13.
BMJ ; 372: n84, 2021 01 20.
Article in English | MEDLINE | ID: mdl-33472855

ABSTRACT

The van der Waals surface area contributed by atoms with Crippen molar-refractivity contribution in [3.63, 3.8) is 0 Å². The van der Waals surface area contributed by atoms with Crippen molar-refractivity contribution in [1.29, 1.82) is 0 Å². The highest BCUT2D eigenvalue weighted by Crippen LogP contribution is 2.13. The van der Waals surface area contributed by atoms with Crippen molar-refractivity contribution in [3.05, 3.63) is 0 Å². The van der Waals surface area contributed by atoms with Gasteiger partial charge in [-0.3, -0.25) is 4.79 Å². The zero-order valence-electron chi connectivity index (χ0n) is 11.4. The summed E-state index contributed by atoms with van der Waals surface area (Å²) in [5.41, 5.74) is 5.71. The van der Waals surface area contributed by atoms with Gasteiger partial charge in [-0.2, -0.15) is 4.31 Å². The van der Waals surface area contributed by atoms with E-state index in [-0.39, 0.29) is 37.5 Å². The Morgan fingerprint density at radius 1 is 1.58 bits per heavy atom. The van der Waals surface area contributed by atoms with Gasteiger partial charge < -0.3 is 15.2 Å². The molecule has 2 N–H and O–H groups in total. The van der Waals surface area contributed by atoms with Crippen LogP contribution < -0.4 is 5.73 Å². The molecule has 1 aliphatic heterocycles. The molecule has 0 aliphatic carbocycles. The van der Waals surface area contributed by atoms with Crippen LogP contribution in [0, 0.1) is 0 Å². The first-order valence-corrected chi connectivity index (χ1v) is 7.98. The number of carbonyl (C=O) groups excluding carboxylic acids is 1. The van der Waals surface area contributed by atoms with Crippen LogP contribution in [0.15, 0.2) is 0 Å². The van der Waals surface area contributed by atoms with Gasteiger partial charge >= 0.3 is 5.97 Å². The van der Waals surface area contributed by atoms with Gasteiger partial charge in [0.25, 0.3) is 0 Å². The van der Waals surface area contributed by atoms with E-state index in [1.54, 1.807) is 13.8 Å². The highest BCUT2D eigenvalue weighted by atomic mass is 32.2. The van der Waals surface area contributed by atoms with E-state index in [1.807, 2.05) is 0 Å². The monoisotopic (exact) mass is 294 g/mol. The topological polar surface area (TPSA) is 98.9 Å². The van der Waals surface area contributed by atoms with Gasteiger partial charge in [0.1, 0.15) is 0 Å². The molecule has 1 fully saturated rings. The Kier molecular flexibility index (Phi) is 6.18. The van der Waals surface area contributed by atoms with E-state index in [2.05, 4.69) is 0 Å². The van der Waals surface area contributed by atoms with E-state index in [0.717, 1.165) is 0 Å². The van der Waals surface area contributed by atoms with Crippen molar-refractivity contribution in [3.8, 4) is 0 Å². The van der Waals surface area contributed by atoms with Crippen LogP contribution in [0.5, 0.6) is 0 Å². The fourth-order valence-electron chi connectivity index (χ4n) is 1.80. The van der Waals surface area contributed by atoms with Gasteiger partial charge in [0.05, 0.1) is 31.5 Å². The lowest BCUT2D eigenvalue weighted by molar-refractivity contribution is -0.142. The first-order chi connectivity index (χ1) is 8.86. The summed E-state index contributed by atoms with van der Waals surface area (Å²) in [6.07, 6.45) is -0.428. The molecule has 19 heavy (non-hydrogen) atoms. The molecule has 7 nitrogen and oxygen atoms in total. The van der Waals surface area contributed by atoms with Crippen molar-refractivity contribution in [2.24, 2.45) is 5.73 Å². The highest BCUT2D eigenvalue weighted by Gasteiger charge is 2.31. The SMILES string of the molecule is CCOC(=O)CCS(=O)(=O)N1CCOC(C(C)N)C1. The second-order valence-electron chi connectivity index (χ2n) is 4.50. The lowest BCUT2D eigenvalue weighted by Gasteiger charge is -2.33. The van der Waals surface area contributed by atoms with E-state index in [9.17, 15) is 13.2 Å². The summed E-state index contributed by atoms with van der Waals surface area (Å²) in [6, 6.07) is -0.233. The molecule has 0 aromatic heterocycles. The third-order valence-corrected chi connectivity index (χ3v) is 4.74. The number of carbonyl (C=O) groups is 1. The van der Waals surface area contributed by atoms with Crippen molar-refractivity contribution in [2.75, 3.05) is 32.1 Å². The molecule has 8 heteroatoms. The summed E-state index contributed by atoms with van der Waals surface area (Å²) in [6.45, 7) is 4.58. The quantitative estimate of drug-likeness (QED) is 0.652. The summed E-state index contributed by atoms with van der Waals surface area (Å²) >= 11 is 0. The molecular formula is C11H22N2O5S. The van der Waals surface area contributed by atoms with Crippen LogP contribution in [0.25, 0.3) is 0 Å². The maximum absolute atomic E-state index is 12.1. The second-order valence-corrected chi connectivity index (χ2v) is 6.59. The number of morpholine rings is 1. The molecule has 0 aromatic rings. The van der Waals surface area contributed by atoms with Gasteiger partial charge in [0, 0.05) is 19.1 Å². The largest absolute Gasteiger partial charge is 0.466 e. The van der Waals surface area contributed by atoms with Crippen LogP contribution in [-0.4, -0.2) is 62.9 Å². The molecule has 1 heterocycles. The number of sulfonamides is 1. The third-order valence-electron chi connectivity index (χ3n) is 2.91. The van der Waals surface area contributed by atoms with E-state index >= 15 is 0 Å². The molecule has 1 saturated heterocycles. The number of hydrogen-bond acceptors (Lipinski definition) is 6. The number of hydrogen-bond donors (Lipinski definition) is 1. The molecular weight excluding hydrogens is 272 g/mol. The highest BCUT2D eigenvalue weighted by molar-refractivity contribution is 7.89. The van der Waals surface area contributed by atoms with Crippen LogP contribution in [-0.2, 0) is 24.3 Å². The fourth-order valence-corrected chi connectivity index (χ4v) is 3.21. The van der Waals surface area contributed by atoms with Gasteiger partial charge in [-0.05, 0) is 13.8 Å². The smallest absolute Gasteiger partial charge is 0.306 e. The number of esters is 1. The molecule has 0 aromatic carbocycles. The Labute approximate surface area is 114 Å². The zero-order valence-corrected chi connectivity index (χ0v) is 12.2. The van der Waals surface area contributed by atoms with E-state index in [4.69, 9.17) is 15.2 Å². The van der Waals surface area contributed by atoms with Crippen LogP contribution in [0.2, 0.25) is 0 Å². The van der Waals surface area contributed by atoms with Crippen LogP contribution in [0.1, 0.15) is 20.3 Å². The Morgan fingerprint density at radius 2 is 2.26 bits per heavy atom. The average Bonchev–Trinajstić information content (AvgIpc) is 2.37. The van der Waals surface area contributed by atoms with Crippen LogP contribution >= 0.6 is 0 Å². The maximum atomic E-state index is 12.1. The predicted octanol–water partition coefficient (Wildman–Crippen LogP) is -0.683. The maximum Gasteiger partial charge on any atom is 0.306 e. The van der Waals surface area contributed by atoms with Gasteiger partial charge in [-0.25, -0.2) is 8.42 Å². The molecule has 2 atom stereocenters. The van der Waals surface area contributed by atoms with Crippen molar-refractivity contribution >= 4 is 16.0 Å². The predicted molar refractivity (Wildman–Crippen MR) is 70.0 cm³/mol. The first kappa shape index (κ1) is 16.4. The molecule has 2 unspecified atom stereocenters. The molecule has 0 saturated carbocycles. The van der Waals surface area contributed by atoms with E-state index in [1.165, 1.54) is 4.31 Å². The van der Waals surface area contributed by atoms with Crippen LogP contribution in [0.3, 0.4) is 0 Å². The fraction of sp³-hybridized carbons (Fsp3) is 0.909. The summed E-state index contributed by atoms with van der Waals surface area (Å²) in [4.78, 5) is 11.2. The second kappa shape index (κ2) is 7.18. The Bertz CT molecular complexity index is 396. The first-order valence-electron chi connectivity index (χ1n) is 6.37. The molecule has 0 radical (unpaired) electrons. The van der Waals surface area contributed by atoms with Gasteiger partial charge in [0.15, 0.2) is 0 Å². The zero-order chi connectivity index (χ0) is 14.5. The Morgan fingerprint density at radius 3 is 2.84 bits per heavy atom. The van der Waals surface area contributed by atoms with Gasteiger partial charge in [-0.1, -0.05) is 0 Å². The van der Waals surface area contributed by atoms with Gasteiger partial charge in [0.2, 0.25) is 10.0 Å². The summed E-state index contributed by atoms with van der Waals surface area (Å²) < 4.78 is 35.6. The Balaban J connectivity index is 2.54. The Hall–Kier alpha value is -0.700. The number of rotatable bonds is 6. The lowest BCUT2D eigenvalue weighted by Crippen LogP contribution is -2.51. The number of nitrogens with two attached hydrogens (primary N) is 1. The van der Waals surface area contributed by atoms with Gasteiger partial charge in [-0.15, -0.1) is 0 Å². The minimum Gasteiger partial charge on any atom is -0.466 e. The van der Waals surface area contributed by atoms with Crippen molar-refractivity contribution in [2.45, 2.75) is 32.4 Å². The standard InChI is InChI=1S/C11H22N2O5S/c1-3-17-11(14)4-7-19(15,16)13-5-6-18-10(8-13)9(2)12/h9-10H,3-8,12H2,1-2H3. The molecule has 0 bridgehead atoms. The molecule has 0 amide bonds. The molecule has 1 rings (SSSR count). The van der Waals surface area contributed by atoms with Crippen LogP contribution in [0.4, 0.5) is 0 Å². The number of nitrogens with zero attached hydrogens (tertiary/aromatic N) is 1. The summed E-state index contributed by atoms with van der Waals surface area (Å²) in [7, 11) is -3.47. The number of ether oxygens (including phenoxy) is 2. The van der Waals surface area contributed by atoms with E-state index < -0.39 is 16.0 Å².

OBJECTIVE: To determine whether tocilizumab improves clinical outcomes for patients with severe or critical coronavirus disease 2019 (covid-19). DESIGN: Randomised, open label trial. SETTING: Nine hospitals in Brazil, 8 May to 17 July 2020. PARTICIPANTS: Adults with confirmed covid-19 who were receiving supplemental oxygen or mechanical ventilation and had abnormal levels of at least two serum biomarkers (C reactive protein, D dimer, lactate dehydrogenase, or ferritin). The data monitoring committee recommended stopping the trial early, after 129 patients had been enrolled, because of an increased number of deaths at 15 days in the tocilizumab group. INTERVENTIONS: Tocilizumab (single intravenous infusion of 8 mg/kg) plus standard care (n=65) versus standard care alone (n=64). MAIN OUTCOME MEASURE: The primary outcome, clinical status measured at 15 days using a seven level ordinal scale, was analysed as a composite of death or mechanical ventilation because the assumption of odds proportionality was not met. RESULTS: A total of 129 patients were enrolled (mean age 57 (SD 14) years; 68% men) and all completed follow-up. All patients in the tocilizumab group and two in the standard care group received tocilizumab. 18 of 65 (28%) patients in the tocilizumab group and 13 of 64 (20%) in the standard care group were receiving mechanical ventilation or died at day 15 (odds ratio 1.54, 95% confidence interval 0.66 to 3.66; P=0.32). Death at 15 days occurred in 11 (17%) patients in the tocilizumab group compared with 2 (3%) in the standard care group (odds ratio 6.42, 95% confidence interval 1.59 to 43.2). Adverse events were reported in 29 of 67 (43%) patients who received tocilizumab and 21 of 62 (34%) who did not receive tocilizumab. CONCLUSIONS: In patients with severe or critical covid-19, tocilizumab plus standard care was not superior to standard care alone in improving clinical outcomes at 15 days, and it might increase mortality. TRIAL REGISTRATION: ClinicalTrials.gov NCT04403685.